Rocket O mine
I answered the door and there stood six foot six officer Murphy and a man dressed in street clothes named Smith. “Come in”, I stammered.
“You mister Goddard?” Murphy asked.
“Yes, is there anything wrong?”
“You have something in your back yard that has your neighbors concerned, Mr. Goddard.”
I looked at Smith but he was busy memorizing my front room. “Oh, you must mean my rocket”, I admitted proudly.
“That’s exactly what I mean”, was Murphy’s stern retort.
Before I could respond, Smith broke in,
“I’ll take it from here Murphy”. Murphy nodded and stepped back with his fingers dancing a jig on the grip of his pistol.
Smith looked at me, squinting like uncle Max, after he’d had a snoot full, “So you admit you have a rocket on your property?”
“Well, yeah”, I offered, “Frank next door has a skateboard trough in his backyard, so what?”
“So nobody’s going to blow something up with a skateboard is so what!” hissed Smith.
“Have you ever been hit in the chins by one of…” was all I could get out before I was staring into Smith’s sweaty palm.
“Shut it!” boomed forth from an obviously agitated Smith. “You have a serious problem here, pal, the FBI and the local SWAT team are outside waiting for my signal!”
I began to realize that my wife’s warning about my plan to travel to the moon was much more prophetic than her usual, “Just keep overcooking your bacon and your liver will resemble lychee nuts!”, although I suppose she could be right about that too.
My space obsession began when, as a boy, I watched the TV show, Buck Rogers in the 25th Century. I should be honest by stating that I was really obsessed with Erin Grey, occasionally hyperventilating during scenes in which she was sashaying around some very obviously chilly planet. My parents finally required that my viewing be chaperoned by great aunt Milspickle and it was then that I noticed the show was about space travel and that there were other characters involved as well.
Since that time, I have dreamed of traveling through space. I built model rockets and space stations as a boy and hung them from strings in my bedroom. I brought home library books on the subject of space travel. I built and launched model rockets from my back yard, only occasionally setting afire a neighbor’s roof. My hobby became so expensive, I got part-time jobs in the mornings, evenings, and weekends to support it.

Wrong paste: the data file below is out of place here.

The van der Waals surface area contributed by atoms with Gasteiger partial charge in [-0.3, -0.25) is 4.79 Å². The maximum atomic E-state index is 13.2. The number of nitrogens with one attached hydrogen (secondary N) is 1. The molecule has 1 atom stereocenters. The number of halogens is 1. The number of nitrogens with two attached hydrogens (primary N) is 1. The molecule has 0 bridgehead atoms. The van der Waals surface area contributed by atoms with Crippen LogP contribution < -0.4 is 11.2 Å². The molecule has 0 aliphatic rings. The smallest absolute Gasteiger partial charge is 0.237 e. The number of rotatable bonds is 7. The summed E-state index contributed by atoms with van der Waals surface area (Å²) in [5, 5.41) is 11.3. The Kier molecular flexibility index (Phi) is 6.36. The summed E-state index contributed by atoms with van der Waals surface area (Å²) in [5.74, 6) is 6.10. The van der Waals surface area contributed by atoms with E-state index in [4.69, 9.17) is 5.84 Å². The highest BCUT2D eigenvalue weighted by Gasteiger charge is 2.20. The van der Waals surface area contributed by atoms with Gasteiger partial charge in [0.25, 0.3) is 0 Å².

My parents became concerned when, one day, I tried to go to school dressed as Gort the unpredictable but obedient robot. They were further troubled when I insisted on calling our dog, Jud, Captain Kirk, and the goldfish, Death Star.
Upon my eighteenth birthday I changed my name from Frank Hutsenfruth to Bob Goddard for obvious reasons. Apparently that was more than my father could endure for I was raised to bear proudly the Hutsenfruth cognomen. The source of this pride was that the family had traced the Hutsenfruth surname to a 14th century itinerate barber, Clum Hutsenfruth.
I can clearly recall my grandfather, Kurt Hutsenfruth, when reveling at holidays, saturated with whatever libation he could get his hands on, “You think Galileo took a chance sticking the sun at the center of the universe? Ha! What do you think your forebear risked when he invented the flat-top hair style in renaissance
You watch, one day movies will be made about Clum Hutsenfruth, staring Marlon
Brando or Charles Laughton!”. After which my grandfather usually feel face
first into the mashed potatoes. Florence
“How,” asked my father, shaking with shame, “could you end the Hutsenfruth line here?” My father was the lone male Hutsenfruth direct decendent and expected me to litter the future with male Hutsenfruth breeders. I was forthwith banished from the home and family until I might come to my senses and once more bear the Hutsenfruth appellation.
Homeless but not penniless I went forth to face what I expected to be the great adventures of my future. I still retained a part-time job but weeks sleeping under an overpass with Shaky Joe and Gimble Foot Frank jarred me to the realization that, although shopping-cart rodeo and games like what’s-in-the-bindle had been fun, I should probably be more serious about my future.
Tearful good byes were exchanged with my overpass mates, with Frank reminding me that grab-ass is a sign of manly respect. I then straightened up, squared my shoulders, and assertively pushed my shopping cart to the employment office.
Once the cart was secured to a light pole with a bicycle chain, I entered looking to score big in the job market. An office worker approached me smiling, but when he entered my olfactory orb he started to gag and mutter something like “rotting offal is not a scent that is likely lead to gainful employment”. I was then deposited upon the curb, the noise of the office door slamming and locking behind me.
So this is what is meant by rock bottom, I thought. Why had my employer at Hal’s Limburger Emporium not discussed my toilette? I must muster my wits and think my way to a better life, surely things can’t get any worse; at which point I stepped into the street and was sideswiped by an express bus.